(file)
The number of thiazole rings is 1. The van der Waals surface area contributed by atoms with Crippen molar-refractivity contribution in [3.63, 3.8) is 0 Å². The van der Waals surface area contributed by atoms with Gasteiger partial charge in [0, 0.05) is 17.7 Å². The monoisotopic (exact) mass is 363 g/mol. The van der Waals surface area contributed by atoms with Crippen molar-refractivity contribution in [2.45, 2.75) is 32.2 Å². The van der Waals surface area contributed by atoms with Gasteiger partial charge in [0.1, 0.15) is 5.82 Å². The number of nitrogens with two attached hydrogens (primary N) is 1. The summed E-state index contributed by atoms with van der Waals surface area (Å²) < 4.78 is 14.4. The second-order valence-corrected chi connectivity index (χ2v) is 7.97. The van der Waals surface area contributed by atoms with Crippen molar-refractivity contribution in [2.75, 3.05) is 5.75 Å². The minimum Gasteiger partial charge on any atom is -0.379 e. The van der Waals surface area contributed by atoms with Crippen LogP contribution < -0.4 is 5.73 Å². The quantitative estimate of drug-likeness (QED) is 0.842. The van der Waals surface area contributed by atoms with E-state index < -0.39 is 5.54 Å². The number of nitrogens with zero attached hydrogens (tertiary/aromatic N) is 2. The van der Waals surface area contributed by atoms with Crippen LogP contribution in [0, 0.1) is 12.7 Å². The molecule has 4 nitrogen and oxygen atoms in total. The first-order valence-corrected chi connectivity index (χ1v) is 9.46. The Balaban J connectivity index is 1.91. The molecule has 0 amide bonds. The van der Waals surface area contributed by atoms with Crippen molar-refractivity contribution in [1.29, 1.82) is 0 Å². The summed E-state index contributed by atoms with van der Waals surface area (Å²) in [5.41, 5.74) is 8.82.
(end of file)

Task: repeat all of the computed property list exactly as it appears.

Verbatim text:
The number of thiazole rings is 1. The van der Waals surface area contributed by atoms with Crippen molar-refractivity contribution in [3.63, 3.8) is 0 Å². The van der Waals surface area contributed by atoms with Gasteiger partial charge in [0, 0.05) is 17.7 Å². The monoisotopic (exact) mass is 363 g/mol. The van der Waals surface area contributed by atoms with Crippen molar-refractivity contribution in [2.45, 2.75) is 32.2 Å². The van der Waals surface area contributed by atoms with Gasteiger partial charge in [0.1, 0.15) is 5.82 Å². The number of nitrogens with two attached hydrogens (primary N) is 1. The summed E-state index contributed by atoms with van der Waals surface area (Å²) < 4.78 is 14.4. The second-order valence-corrected chi connectivity index (χ2v) is 7.97. The van der Waals surface area contributed by atoms with Crippen molar-refractivity contribution in [2.75, 3.05) is 5.75 Å². The minimum Gasteiger partial charge on any atom is -0.379 e. The van der Waals surface area contributed by atoms with Crippen LogP contribution < -0.4 is 5.73 Å². The quantitative estimate of drug-likeness (QED) is 0.842. The van der Waals surface area contributed by atoms with E-state index < -0.39 is 5.54 Å². The number of nitrogens with zero attached hydrogens (tertiary/aromatic N) is 2. The van der Waals surface area contributed by atoms with Crippen LogP contribution in [0, 0.1) is 12.7 Å². The molecule has 4 nitrogen and oxygen atoms in total. The first-order valence-corrected chi connectivity index (χ1v) is 9.46. The Balaban J connectivity index is 1.91. The molecule has 0 amide bonds. The van der Waals surface area contributed by atoms with Crippen molar-refractivity contribution in [1.29, 1.82) is 0 Å². The summed E-state index contributed by atoms with van der Waals surface area (Å²) in [5.41, 5.74) is 8.82.